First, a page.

How to Use Greenhouses to Grow Plants From Seeds. In nature, seeds and plants are subject to ever-changing temperatures and weather conditions. For gardeners attempting to grow finicky or troublesome plants from seed, these fluctuating conditions often cause frustration. Many plants have particular requirements before …

Greenhouse Seed Starting – When To Plant Greenhouse Seeds

While many seeds can be sown directly in the garden in fall or spring and actually grow best from natural weather fluctuations, other seeds are much more finicky and require steady temperatures and a controlled environment to germinate. By starting seeds in a greenhouse, gardeners can provide a stable atmosphere for seeds to germinate and seedlings to grow. Continue reading to learn how to sow seeds in a greenhouse.

When to Plant Greenhouse Seeds

Greenhouses allow you to control the temperature and humidity required for seed propagation and young seedlings to grow. Because of this controlled environment, you can actually start seeds in greenhouses anytime. However, if you are starting plants, which you plan to transplant into gardens outdoors in the spring, then you should start the seeds in greenhouses 6-8 weeks before the last expected frost date for your location.

For best success, most seeds should be germinated in temperatures around 70-80 F. (21-27 C.), with night temperatures that do not dip lower than 50-55 F. (10-13 C.). The temperature in your greenhouse should be carefully monitored. Greenhouses are generally warm during the day, when the sun is shining, but can get much cooler at night. Seedling heat mats can help provide seeds with consistently warm soil temperatures. Greenhouses that are equipped with fans or opening windows can vent greenhouses that have gotten too hot.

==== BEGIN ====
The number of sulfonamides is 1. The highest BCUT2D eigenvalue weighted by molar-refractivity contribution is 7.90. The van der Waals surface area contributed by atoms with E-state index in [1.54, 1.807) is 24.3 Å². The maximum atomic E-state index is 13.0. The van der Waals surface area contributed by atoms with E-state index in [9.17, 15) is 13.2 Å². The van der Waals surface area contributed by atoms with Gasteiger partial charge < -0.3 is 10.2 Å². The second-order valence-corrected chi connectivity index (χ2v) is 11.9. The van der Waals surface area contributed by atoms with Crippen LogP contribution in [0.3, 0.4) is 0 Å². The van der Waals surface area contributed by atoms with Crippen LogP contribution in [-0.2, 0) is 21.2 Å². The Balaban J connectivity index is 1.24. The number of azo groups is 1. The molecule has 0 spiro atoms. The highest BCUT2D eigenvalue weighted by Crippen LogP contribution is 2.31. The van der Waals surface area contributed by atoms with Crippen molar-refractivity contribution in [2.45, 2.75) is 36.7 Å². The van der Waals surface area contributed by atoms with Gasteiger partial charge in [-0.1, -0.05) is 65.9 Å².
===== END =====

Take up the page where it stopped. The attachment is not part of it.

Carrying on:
Greenhouse Seed Starting

Seeds are usually started in greenhouses in open flat seed trays or individual plug trays. Seeds are prepped according to their specific needs; for example, they may be soaked overnight, scarified or stratified, then planted in trays the greenhouse.

In open flat trays, seeds are usually planted in nicely spaced rows for ease of thinning, watering, fertilizing and treating seedling diseases, such as damping off. Then, when these seedlings produce their first set of true leaves, they are transplanted into individual pots or cells.

In single cell trays, only one or two seeds is planted per cell. Many experts feel that planting in plug trays is better than open trays because the plug cells hold and retain more moisture and warmth for the developing seed. Seedlings can also stay in plug trays longer without their roots becoming intertwined with their neighbors. Seedlings in plugs can simply be popped out and transplanted right into the garden or container arrangements.

When starting seeds in a greenhouse, you don’t need to spend a fortune on special seed starting mixes. You can mix your own general purpose potting mix by adding 1 equal part peat moss, 1 part perlite and 1 part organic material (such as compost).

It is, however, very import that any potting medium you use be sterilized between uses to kill off pathogens that can lead to the seedling disease known as damping off. Also, if temperatures are too cool in the greenhouse, light is not intense enough, or if seedlings are over watered, they may develop leggy, weak stems.

Some seeds are finicky and require steady temperatures and a controlled environment to germinate. By starting seeds in a greenhouse, gardeners can provide a stable atmosphere for seeds to germinate and seedlings to grow. Learn more in this article.